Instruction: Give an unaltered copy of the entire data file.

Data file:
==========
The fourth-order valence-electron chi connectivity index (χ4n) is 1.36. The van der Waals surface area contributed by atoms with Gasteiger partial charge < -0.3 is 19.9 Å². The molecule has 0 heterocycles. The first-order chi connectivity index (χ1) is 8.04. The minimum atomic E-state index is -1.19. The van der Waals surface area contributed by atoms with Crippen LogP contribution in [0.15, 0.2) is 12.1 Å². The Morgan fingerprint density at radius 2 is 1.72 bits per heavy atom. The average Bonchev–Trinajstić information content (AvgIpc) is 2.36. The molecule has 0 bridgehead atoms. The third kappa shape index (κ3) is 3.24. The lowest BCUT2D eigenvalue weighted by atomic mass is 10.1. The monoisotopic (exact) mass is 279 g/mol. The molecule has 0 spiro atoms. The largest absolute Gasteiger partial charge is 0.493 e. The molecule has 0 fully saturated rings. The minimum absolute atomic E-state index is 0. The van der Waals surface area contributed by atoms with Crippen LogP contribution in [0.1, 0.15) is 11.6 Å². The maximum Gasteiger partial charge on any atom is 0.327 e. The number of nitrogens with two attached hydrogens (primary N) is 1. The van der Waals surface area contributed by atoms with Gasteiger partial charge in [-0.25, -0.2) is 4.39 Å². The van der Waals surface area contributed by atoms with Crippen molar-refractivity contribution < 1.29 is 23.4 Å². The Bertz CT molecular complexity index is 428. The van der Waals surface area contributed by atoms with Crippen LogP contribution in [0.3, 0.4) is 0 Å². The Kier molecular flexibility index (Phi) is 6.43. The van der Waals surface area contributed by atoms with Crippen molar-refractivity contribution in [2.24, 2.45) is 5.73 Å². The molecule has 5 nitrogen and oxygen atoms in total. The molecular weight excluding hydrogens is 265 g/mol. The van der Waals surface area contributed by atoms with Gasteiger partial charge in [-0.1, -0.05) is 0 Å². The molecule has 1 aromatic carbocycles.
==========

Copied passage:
The fourth-order valence-electron chi connectivity index (χ4n) is 1.36. The van der Waals surface area contributed by atoms with Gasteiger partial charge < -0.3 is 19.9 Å². The molecule has 0 heterocycles. The first-order chi connectivity index (χ1) is 8.04. The minimum atomic E-state index is -1.19. The van der Waals surface area contributed by atoms with Crippen LogP contribution in [0.15, 0.2) is 12.1 Å². The Morgan fingerprint density at radius 2 is 1.72 bits per heavy atom. The average Bonchev–Trinajstić information content (AvgIpc) is 2.36. The molecule has 0 bridgehead atoms. The third kappa shape index (κ3) is 3.24. The lowest BCUT2D eigenvalue weighted by atomic mass is 10.1. The monoisotopic (exact) mass is 279 g/mol. The molecule has 0 spiro atoms. The largest absolute Gasteiger partial charge is 0.493 e. The molecule has 0 fully saturated rings. The minimum absolute atomic E-state index is 0. The van der Waals surface area contributed by atoms with Crippen LogP contribution in [0.1, 0.15) is 11.6 Å². The maximum Gasteiger partial charge on any atom is 0.327 e. The number of nitrogens with two attached hydrogens (primary N) is 1. The van der Waals surface area contributed by atoms with Gasteiger partial charge in [-0.25, -0.2) is 4.39 Å². The van der Waals surface area contributed by atoms with Crippen molar-refractivity contribution < 1.29 is 23.4 Å². The Bertz CT molecular complexity index is 428. The van der Waals surface area contributed by atoms with Crippen LogP contribution in [0.3, 0.4) is 0 Å². The Kier molecular flexibility index (Phi) is 6.43. The van der Waals surface area contributed by atoms with Crippen molar-refractivity contribution in [2.24, 2.45) is 5.73 Å². The molecule has 5 nitrogen and oxygen atoms in total. The molecular weight excluding hydrogens is 265 g/mol. The van der Waals surface area contributed by atoms with Gasteiger partial charge in [-0.1, -0.05) is 0 Å². The molecule has 1 aromatic carbocycles.